Lastly, it is very attractively designed, so it will appeal to the artist.
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Was this review helpful to you?
3 of 3 people found the following review helpful
By A Customer
Format:Hardcover
how do you teach a child to play an instrument? how do you instill a sense of rhythm and tone -- expressiveness? maeda's instrument is the computer, and he is a viruoso. in "design by numbers," maeda introduces us to his instrument the same way a piano teacher teaches a student to play -- through a series of exercises and drills designed to both build skill and reveal the awesome power of the medium.
jimi hendrix once said that he and keith emerson played the same instrument -- the speakers. they just used a different "axe." for digital artists, maeda's techniques are as revolutionary as the electric guitar or synthesizer.
parents often feel compelled to teach their children certain skills - to swim, to ride a bike, throw a ball, to play an instrument. with "numbers" maeda adds a new skill that list - true computer literacy for artists who otherwise see the computer as an intimidating means to an end.
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1 of 1 people found the following review helpful
4.0 out of 5 stars Good even if you already know programming 2 July 1999
By A Customer
Format:Hardcover
If you're already a programmer, be warned that much of this book covers elementary programming concepts. I nonetheless found the author's explanations of these refreshingly innocent.
Much of the book will also give you insight into computational art. Many nice example programs are given from which variations are easily created, and the author offers some glimpses into his own philosophy.
The computer language used for the programs, dbn, seems designed to impose very pure, minimalist art. It uses a tiny screen space (101x101 pixels), no colours (only 101 shades of grey), has a small set of keywords (there's no "else" construct!) and has no built-in support for graphical primitives beyond points and lines. What's more, it is an interpreted language, and the interpreter is written in Java, which makes it pretty slow when run from a browser. You can however make some very attractive little programs with it, and it has the ease-of-use of a scripting language.
The book is a quick read, having sparse text spread out over 256 pages :P but you really have to type out and try the programs to get the most out of it. Overall it's quite cool.
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Was this review helpful to you?
5.0 out of 5 stars inventive and original achievement 6 July 1999
By A Customer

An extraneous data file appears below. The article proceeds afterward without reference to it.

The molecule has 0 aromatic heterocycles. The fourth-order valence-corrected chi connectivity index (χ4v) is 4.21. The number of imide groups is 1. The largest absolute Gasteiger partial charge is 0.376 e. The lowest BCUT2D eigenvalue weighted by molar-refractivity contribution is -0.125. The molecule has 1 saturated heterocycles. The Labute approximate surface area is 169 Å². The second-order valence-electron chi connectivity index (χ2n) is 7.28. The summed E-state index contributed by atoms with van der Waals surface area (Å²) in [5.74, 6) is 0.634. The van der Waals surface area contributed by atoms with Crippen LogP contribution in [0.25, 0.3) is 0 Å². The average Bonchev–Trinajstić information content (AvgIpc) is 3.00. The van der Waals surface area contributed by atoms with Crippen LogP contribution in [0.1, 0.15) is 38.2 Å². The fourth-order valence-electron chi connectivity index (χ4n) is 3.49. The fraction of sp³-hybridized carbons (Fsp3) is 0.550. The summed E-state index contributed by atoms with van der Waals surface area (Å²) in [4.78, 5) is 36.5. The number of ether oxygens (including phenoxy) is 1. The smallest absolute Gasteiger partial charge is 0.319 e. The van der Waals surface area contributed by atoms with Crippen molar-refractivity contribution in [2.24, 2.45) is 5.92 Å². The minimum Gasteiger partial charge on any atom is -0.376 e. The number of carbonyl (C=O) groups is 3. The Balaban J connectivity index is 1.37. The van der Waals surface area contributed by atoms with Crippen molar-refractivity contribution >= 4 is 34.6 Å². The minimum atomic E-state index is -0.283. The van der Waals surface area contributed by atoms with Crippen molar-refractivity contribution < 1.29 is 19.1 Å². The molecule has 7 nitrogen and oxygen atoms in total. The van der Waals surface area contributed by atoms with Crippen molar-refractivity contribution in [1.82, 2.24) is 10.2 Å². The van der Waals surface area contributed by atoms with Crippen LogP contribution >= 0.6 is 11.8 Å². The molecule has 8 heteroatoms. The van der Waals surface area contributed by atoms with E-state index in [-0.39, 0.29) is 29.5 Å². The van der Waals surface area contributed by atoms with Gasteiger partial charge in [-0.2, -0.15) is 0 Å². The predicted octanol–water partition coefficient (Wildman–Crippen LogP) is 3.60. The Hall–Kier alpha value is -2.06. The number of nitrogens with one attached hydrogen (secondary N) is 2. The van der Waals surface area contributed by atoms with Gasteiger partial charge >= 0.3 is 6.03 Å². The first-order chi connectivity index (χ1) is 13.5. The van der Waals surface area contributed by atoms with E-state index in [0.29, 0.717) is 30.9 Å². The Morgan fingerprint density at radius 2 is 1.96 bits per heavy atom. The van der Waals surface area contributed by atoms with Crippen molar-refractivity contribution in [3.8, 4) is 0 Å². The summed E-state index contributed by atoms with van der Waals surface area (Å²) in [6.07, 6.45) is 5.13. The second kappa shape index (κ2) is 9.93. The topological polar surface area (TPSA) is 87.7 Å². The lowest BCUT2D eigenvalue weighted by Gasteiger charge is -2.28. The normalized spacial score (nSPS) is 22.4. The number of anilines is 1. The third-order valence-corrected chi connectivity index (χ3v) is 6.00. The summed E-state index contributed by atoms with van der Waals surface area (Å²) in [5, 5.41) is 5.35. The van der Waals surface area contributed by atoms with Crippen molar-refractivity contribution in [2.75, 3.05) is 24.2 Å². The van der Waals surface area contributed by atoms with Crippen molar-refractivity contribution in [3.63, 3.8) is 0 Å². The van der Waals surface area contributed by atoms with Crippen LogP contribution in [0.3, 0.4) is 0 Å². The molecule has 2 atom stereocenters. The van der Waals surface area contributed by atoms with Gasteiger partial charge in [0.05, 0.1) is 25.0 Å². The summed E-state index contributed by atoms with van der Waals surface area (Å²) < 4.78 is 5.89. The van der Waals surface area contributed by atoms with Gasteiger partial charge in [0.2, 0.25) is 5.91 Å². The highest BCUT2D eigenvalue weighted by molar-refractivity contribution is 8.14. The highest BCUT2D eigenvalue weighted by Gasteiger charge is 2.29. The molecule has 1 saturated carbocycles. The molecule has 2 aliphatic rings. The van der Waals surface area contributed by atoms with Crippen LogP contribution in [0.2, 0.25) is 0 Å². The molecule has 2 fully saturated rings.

Format:Hardcover
Not meant to teach a useful programming language, as the last reviewer seems to have expected, but a critical innovation in the way design is taught. Design by Numbers is meant to teach digital designers the language their tools already speak, but which students rarely learn. There's compromises for both programmers and deisgners here--and that it's slow in your browser is certainly not an important one--but this book offers insights for both camps. It's also quite attractive and contains more information than you'd expect on a quick flip through.
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Most Helpful Customer Reviews on Amazon.com (beta)
Amazon.com: 4.1 out of 5 stars  7 reviews
14 of 17 people found the following review helpful
3.0 out of 5 stars Design and Programming Tutorial 1 Aug 1999
By Simulacrum - Published on Amazon.com
Format:Hardcover
This is both a book and an interactive tutorial in computer programming for artists and designers. While it is now common for printed books to include CD-ROMs, this one has instead its own website where free software, called DBN (Design By Numbers), can be accessed, downloaded, and used by anyone with a JAVA-enabled browser. Using the book and website in combination, it is the intention of the author (who heads the Aesthetics and Computation group at MIT) that designers, even those who are "mathematically challenged," might quickly acquire "the skills necessary to write computer programs that are themselves visual expressions," and, as a consequence, "come to appreciate the computer's unique role in the future of the arts and design." Unfortunately, the layout of the book is so unexceptional (particularly the dust jacket, which might have been used in a powerful way) that it is unlikely to convert any graphic designers, who create far more complex forms intuitively, with little or no knowledge of programming. As a result, it may only reach those who need it least, meaning those who are already straddling the line between art and mathematics, between graphic design and computer programming. (Copyright by Roy R. Behrens from Ballast Quarterly Review, Vol. 14, No. 4, Summer 1999.)